My Thoughts 17/03/2022

Last weekend there was a St. Patricks celebration in London which seems largely to consist of people wearing green, drinking Guinness, listening to Irish folk music, watching Irish dancing and following an enormous model of St. Patrick walking through the crowd. It was a great opportunity to celebrate Irish culture and identity. As someone said,

“There are two kinds of people in the world. Those who are Irish and those who wish they were Irish.”

So who was St. Patrick? We know that he was British by birth, the son of a decurio (town councillor) who was a deacon, while his grandfather was a priest. The place of his birth was somewhere in the west between the mouth of the Severn and the Clyde, called Bannavem Taburniae. As a youngster he was captured by Irish pirates and became a slave for six years. He managed to eventually get back to his family and after formation he was ordained priest.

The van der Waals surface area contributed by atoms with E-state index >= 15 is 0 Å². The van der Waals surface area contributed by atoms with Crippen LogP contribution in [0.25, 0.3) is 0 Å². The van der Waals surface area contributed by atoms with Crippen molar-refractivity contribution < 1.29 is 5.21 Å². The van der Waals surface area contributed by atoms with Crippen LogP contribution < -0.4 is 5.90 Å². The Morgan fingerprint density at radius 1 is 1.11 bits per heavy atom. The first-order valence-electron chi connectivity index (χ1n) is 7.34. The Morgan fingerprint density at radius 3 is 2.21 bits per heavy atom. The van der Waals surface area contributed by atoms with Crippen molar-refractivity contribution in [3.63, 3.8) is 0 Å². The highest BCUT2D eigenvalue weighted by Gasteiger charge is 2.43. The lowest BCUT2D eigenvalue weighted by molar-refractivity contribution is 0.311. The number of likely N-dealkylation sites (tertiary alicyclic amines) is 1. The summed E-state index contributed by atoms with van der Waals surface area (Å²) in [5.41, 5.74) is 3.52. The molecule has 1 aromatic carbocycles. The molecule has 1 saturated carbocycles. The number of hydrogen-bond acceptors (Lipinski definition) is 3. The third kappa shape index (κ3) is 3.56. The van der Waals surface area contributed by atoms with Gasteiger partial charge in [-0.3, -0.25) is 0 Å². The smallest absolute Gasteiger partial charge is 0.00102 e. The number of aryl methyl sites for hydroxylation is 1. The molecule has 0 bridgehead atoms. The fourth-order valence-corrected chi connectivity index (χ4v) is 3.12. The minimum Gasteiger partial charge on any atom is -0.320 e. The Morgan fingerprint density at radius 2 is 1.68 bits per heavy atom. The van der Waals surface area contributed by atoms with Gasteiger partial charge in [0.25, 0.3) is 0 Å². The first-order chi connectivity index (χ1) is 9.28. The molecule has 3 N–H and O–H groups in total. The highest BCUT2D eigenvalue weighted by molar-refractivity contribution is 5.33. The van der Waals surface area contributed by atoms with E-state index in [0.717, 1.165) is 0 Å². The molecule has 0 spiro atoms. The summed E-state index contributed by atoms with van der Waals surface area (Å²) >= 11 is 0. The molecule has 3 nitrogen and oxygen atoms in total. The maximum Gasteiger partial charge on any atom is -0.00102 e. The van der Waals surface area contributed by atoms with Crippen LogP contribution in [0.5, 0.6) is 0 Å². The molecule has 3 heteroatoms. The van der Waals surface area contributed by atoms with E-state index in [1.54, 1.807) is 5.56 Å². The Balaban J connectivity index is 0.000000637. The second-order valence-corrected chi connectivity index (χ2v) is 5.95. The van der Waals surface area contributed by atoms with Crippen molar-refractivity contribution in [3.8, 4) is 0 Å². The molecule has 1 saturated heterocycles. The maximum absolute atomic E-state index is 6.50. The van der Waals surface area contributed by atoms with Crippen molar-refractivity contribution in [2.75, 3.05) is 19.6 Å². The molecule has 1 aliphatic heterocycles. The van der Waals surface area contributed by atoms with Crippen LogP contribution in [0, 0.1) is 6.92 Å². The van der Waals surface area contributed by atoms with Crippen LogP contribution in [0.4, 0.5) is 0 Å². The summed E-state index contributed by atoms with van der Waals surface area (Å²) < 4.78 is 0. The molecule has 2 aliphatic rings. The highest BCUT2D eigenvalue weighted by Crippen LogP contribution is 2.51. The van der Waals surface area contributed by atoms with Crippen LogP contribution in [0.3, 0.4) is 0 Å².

He felt a great call to return to Ireland. Although not specially learned, Patrick had sincere simplicity and deep pastoral care. He was concerned with abolishing paganism, idolatry, and sun-worship; he made no distinction of classes in his preaching and was himself ready for imprisonment or death in the following of Christ.

In the opening prayer at Mass today we say:

O God, who chose the Bishop Saint Patrick
to preach your glory to the peoples of Ireland,
grant, through his merits and intercession,
that those who glory in the name of Christian
may never cease to proclaim your wondrous deeds to all.

I pray that, like St. Patrick, we have the confidence to continue to share the Gospel with all. We don’t have to be learned or clever, just trusting that it is God who calls us to be light in the darkness.

Canon Father Anthony Charlton
Canon Father Anthony CharltonParish Priest